While there is one complete solution for ge1(vz), we have chosen to express our particular solution in three parts. This is done for convenience, and to highlight different contributions to the solution. Our solution is the sum

ge1=ge1f+ge1k+ge1h,
(11)

where ge1f(vz) reproduces the parallel current expected from two fluid theory, ge1k(vz) is a kinetic correction, and ge1h(vz) is a homogeneous solution that includes non-Alfvénic effects of the ASW antenna.

One requirement we impose on our particular solution is that it should be consistent with the fluid properties of the Alfvén wave. Consequently ge1(vz) must include the parallel current of the Alfvén wave required by two fluid theory22Jz=inee2Ez/[me(ω+iνte)]. To this end, we specify the term ge1f(vz) to be included in our solution which has the form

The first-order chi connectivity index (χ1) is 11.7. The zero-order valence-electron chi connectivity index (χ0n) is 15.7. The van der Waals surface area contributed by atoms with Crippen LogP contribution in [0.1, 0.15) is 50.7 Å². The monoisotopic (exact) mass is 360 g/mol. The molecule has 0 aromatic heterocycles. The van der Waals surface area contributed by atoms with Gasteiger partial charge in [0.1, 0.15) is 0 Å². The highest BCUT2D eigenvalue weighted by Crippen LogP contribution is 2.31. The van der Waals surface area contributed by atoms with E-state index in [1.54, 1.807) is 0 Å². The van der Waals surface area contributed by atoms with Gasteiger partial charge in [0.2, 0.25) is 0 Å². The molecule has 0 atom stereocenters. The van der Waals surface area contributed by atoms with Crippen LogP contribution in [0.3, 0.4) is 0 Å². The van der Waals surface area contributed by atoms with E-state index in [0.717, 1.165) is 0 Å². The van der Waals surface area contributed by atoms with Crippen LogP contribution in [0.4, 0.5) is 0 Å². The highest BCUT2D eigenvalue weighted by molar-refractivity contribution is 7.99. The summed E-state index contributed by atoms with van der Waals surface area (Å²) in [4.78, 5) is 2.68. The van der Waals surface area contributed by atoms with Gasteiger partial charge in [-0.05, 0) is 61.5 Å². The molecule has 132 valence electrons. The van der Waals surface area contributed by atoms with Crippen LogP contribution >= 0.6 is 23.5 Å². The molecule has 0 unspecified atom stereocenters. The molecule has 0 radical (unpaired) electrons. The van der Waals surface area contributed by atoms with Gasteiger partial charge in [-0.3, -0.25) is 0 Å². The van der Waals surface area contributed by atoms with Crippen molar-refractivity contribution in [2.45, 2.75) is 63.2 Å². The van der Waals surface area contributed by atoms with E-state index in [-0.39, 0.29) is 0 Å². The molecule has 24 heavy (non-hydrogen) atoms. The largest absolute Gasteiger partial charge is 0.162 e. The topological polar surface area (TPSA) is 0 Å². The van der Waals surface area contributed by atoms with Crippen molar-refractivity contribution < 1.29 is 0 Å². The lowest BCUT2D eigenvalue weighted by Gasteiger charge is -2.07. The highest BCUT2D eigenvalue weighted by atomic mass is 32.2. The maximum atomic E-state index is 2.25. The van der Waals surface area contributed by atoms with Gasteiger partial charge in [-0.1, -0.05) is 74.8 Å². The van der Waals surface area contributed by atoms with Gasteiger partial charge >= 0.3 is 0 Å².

ge1f=ieme(ω+iν)Ez(x,z)ge0vz.
(12)

This is referred to as the fluid term, since its first moment produces the fluid current Jz of the Alfvén wave in the limit that the Coulomb collision rate ν is replaced with the thermal collision rate νte. Although ge1f(vz) by itself does not satisfy the linearized Boltzmann equation (Eq. (8)), we are free to include it as a part of the solution.

An additional term ge1k(vz) is developed so that the combination ge1f(vz)+ge1k(vz) is a solution to the linearized Boltzmann equation. Since this term bridges fluid and linear kinetic theory, ge1k(vz) is referred to as the kinetic correction. Using Eq. (12) and inserting the combination ge1f(vz)+ge1k(vz) into Eq. (8) gives

i(ω+iν)ge1k+vzge1kzekzvzme(ω+iν)Ezge0vz=0.
(13)

This equation is solved by direct integration from the boundary z0 to the location of measurements z.

Integration of Eq. (13) from the boundary of the experiment z0 to the measurement location z gives

ge1k=iekzvzme(ω+iν)(ω+iνkzvz)ge0vz×[1ei(ω+iνkzvz)(zz0)/vz]×Ez0eikzzcos(kx).
(14)

Combining Eqs. (12) and (14) gives

ge1f+ge1k=ieme(ω+iνkzvz)ge0vz×[1kzvzω+iνei(ω+iνkzvz)(zz0)/vz]×Ez0eikzzcos(kx).
(15)